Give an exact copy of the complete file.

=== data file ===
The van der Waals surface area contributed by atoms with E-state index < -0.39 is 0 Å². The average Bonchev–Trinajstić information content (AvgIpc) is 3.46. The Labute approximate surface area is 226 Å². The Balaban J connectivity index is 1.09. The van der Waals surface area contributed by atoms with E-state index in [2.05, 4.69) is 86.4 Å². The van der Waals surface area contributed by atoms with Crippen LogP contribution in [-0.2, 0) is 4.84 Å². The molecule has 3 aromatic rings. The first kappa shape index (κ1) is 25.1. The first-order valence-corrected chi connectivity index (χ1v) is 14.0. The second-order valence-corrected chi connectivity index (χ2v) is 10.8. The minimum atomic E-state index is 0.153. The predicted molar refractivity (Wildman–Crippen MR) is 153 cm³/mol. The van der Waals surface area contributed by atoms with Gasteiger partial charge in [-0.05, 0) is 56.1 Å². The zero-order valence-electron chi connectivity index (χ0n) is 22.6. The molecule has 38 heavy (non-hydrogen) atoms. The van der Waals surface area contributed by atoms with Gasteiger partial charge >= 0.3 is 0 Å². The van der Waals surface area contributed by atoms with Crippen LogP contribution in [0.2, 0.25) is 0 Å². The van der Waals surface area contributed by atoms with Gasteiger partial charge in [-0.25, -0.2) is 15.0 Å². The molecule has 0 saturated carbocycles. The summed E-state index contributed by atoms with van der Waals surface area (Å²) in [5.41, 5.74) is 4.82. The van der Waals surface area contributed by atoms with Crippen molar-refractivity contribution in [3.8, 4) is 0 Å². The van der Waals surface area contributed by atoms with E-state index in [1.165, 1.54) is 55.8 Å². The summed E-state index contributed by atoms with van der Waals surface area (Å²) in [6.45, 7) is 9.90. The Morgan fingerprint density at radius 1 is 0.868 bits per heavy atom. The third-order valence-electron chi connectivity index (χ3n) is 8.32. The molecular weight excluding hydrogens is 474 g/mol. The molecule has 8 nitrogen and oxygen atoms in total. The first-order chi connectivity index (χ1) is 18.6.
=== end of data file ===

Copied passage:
The van der Waals surface area contributed by atoms with E-state index < -0.39 is 0 Å². The average Bonchev–Trinajstić information content (AvgIpc) is 3.46. The Labute approximate surface area is 226 Å². The Balaban J connectivity index is 1.09. The van der Waals surface area contributed by atoms with E-state index in [2.05, 4.69) is 86.4 Å². The van der Waals surface area contributed by atoms with Crippen LogP contribution in [-0.2, 0) is 4.84 Å². The molecule has 3 aromatic rings. The first kappa shape index (κ1) is 25.1. The first-order valence-corrected chi connectivity index (χ1v) is 14.0. The second-order valence-corrected chi connectivity index (χ2v) is 10.8. The minimum atomic E-state index is 0.153. The predicted molar refractivity (Wildman–Crippen MR) is 153 cm³/mol. The van der Waals surface area contributed by atoms with Gasteiger partial charge in [-0.05, 0) is 56.1 Å². The zero-order valence-electron chi connectivity index (χ0n) is 22.6. The molecule has 38 heavy (non-hydrogen) atoms. The van der Waals surface area contributed by atoms with Gasteiger partial charge >= 0.3 is 0 Å². The van der Waals surface area contributed by atoms with Crippen LogP contribution in [0.2, 0.25) is 0 Å². The van der Waals surface area contributed by atoms with Gasteiger partial charge in [-0.25, -0.2) is 15.0 Å². The molecule has 0 saturated carbocycles. The summed E-state index contributed by atoms with van der Waals surface area (Å²) in [5.41, 5.74) is 4.82. The van der Waals surface area contributed by atoms with Crippen molar-refractivity contribution in [3.8, 4) is 0 Å². The van der Waals surface area contributed by atoms with E-state index in [1.165, 1.54) is 55.8 Å². The summed E-state index contributed by atoms with van der Waals surface area (Å²) in [6.45, 7) is 9.90. The Morgan fingerprint density at radius 1 is 0.868 bits per heavy atom. The third-order valence-electron chi connectivity index (χ3n) is 8.32. The molecular weight excluding hydrogens is 474 g/mol. The molecule has 8 nitrogen and oxygen atoms in total. The first-order chi connectivity index (χ1) is 18.6.